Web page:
• Intense pulsed light emission presents an eye hazard . . .
    • Make sure that the patient and all those present in the treatment room guard against accidental exposure to this emission either directly from the treatment head or indirectly from a reflecting surface.
    • Never look directly at the light beam coming from the treatment head, even when wearing Lumenis eyewear.
    • Never point the treatment head so that it discharges into free space.
      Section 2.3, pages 2-6 and 2-7, of the Operator's Manual is entitled Optical Safety and lists additional precautions that should the manufacturer suggests for operators, patients, and those in the room during application IPL.

A recent article describes a single instance in which some success was achieved by using IPL for the treatment of dry eye. Toyos, MD, Rolando et al, Eye World (September 2005), Case Report: Dry-Eye Symptoms Improve With Intense Pulse Light Treatment, 73-74. Even in this instance, external stick-on IPL shields were applied to the patient's eye area, covering the entire eye.

After obtaining inconsistent temperature readings with the Quantum SR and the bovine sclera, it was determined that IPL temperature measurements should be taken while maintaining a constant and predetermined distance between the crystal tip and the sclera. The goal was to evaluate whether the inner sclera temperature would be below, at, or exceed 65-75 C., which is the temperature at which blood coagulates and blood vessels collapse. This knowledge is necessary because vital inner choroidal and retinal blood vessels are adjacent to the sclera wall. A microscope base was modified so that an eye could be placed on the surface where a slide is typically placed. Four threaded posts were placed around the perimeter of the slide surface. Nuts were used to adjust the height of a second flat platform with an opening in the center. In this manner, the distal end of a filter-coated crystal in the IPL head of the Quantum SR could be placed at a fixed distance above the sclera of an eye, with the IPL passing through the center opening of the second platform. The support apparatus was used with a fresh, cadaverous human eye to measure the temperature of the inner surface of the sclera after the application of IPL. The eye was obtained from an eye bank and stored in standard preservation media. Initially the eye was refrigerated and allowed to reach room temperature prior to the experiment.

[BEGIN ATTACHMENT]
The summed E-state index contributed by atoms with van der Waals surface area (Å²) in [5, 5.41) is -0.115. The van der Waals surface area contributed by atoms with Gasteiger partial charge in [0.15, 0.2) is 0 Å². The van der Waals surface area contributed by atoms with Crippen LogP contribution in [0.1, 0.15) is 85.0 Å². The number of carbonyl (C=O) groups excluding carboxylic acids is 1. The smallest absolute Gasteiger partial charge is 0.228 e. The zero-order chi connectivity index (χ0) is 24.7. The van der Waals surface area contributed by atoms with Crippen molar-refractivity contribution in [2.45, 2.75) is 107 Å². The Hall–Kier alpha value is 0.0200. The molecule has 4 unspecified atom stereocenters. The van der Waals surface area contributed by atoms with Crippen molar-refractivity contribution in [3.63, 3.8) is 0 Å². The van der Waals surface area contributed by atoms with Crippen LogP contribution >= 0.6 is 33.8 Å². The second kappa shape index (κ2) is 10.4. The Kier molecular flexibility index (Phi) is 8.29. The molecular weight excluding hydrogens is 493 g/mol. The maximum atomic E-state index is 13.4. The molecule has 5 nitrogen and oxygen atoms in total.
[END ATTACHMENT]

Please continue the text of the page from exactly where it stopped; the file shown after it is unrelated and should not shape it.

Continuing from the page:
In this experiment, the distance between the crystal tip and the outer surface of the sclera was fixed at 3 millimeters. A 590 nanometer filter was used, with two 7 millisecond pulses. The fluence, in joules/cm2, was varied between 20 and 60, and the time delay Δt between pulses was varied between 20 and 50 milliseconds. The skin type was set to I on the Fitzpatrick Skin Type scale. As with the bovine sclera, each reading was separated by minutes and preceded by the application of the cooled IPL cooling gel. To measure the temperature of the inner surface of the sclera, the end of the wire probe of the electronic thermometer was run through and to the tip of an 23 gauge needle. The needle was inserted into the sclera and passed through the vitreous cavity toward the opposite part of the eye globe until resistance from the underside of the sclera was felt on the needle tip. The wire tip of the electronic thermometer was then pushed through the hollow needle until inner eye wall resistance was felt against the wire tip. IPL treatments were applied to the outer sclera directly over the temperature probe. Prior to each electronic temperature reading, the wire probe was pushed back through the needle to ensure contact against the inner wall of the sclera.

The results of the second set of experiments were more encouraging than the first. The following temperatures of the inner surface of the sclera were measured.